Thousands of quilters gather at the LeConte Center in Pigeon Forge, TN to look at quilts brought in from all over the United States. Local Quilting Groups (Piecemakers and Sevier Valley Quilters Guild) organize and administer the Festival. There are separate categories for professional and amateur quilters with divisions for hand and machine quilting, Appliques, Christmas Quilts, Children’s Quilts and military themed Quilts for the Quilts of Valor Organization.
This year the hundreds of quilts were displayed in the same room as the vendors who sell material, long-arm quilters, quilt kits for beginners and many other helpful tools for the quilting process. Patrons could wander the hall, looking at quilts and then talk to vendors who are able to explain what techniques can be used to accomplish certain effects. The week long Quiltfest is held annually in March at the Pigeon Forge LeConte Center, 2986 Teaster Lane, Pigeon Forge, Tennessee
I could not attend the show this year and I’m sorry I am unable to attribute which quilters did which quilts… but as always, thank you for sharing your beautiful art work. mizkathleen@ Graehill Bed and BreakfastRead More
A year ago one of my long time doctors dropped me an email asking if I knew about Wilderness Wildlife Week in Pigeon Forge. Said if I didn’t, I needed to scope it out and inform my guests! After asking around a little, I found a few of my friends had attended over the years and Bonnie handed me the 73 page pamphlet last week when we met for lunch. It took two hours to plow through the thing! I plan on attending a couple of different days. It’s coming up fast, Saturday, January 24, through Saturday, January 31, 2015 at the new and beautiful LeConte Center in Pigeon Forge. For an online complete listing of “exhibits, performances, workshops, classes, walks and talks that are both informative and entertaining” go to http://www.mypigeonforge.com/events/wilderness-wildlife-week/, scroll to the bottom of the article and click for the schedule.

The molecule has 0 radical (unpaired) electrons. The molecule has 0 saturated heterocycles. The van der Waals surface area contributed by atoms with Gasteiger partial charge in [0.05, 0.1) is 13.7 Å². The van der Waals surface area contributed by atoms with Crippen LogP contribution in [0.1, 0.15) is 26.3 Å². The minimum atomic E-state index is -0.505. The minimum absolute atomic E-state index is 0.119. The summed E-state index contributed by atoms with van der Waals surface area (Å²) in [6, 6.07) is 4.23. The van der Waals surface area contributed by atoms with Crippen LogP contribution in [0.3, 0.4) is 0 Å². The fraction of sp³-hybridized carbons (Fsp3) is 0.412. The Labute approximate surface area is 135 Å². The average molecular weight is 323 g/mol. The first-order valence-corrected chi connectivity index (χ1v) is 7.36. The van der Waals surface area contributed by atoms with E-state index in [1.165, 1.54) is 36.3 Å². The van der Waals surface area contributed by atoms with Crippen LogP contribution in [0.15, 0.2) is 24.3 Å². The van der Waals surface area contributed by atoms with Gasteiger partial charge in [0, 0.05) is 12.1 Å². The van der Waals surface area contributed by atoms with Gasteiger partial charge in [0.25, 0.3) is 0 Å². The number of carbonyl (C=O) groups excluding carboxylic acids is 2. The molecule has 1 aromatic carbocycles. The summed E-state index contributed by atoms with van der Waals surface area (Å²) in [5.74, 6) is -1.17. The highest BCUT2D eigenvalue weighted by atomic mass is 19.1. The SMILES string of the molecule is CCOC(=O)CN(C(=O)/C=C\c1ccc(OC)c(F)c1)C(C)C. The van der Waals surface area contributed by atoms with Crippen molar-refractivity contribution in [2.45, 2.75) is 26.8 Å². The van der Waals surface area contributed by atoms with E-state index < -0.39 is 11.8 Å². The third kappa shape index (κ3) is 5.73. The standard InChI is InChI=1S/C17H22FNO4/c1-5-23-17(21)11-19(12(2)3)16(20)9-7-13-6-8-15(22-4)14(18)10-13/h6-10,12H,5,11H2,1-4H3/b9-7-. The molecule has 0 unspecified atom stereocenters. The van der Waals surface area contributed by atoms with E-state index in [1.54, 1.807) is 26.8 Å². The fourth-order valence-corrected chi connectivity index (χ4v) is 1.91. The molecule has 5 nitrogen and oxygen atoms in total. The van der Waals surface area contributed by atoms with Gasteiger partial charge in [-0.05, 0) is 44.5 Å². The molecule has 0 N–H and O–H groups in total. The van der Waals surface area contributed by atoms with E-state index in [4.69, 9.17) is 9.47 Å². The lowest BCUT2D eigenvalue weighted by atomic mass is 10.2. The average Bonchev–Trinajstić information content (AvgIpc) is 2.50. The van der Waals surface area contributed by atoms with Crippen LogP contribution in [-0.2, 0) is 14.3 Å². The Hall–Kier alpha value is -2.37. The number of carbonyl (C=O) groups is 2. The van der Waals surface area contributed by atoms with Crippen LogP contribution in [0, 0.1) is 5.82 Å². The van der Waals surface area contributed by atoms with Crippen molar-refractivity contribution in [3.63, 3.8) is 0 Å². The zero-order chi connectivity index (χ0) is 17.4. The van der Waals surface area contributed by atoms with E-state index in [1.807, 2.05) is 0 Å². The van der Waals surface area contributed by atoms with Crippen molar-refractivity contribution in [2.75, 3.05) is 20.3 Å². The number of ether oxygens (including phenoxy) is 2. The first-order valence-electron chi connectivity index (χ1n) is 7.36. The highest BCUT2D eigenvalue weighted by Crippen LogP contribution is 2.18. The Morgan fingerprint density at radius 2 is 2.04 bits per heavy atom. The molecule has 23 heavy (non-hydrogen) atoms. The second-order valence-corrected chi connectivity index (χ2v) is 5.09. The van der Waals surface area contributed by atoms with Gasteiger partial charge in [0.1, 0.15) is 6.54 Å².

Since Bill and Bonnie Gathergood are regular attendees of Wilderness Wildlife Week, I asked Bill to write a synopsis of the event. Here are his thoughts…..
Wilderness Wildlife Week is a free celebration of East Tennessee culture, history and science. Hundreds of entertaining lectures on bears, birds and butterflies of the area are free to the general public. Concerts by local musicians; Boogertown Gap and Lost Mill String Band are presented along with historical church music with Sacred Harp singing and traditional hymns.
For 25 years, Wilderness Wildlife Week, a concept begun by Ken Jenkins and Bill Landry, brings fascinating information about the National Park and surrounding areas. There are historical lectures on the Lewis and Clarke Expedition, the Trail of Tears march of the Cherokee as well as traditional Native American folk tales. The Master Gardeners of East Tennessee present several lectures on gardening techniques, creating butterfly habitats and planting specific flowers to draw hummingbirds or monarch butterflies to your yard. There are several classes on nature photography including a photo contest with all participants voting on the best photos.
For the last two years, Wilderness Wildlife Week has been held at the LeConte Center in Pigeon Forge. The free lecture series are presented in the center’s many classrooms. People can also sign up for over 60 hikes through the nature trails of the National Park. All activities are free.
Thanks Bill, my first guest blogger! Blessings, mizkathleen@ Gracehill Bed and Breakfast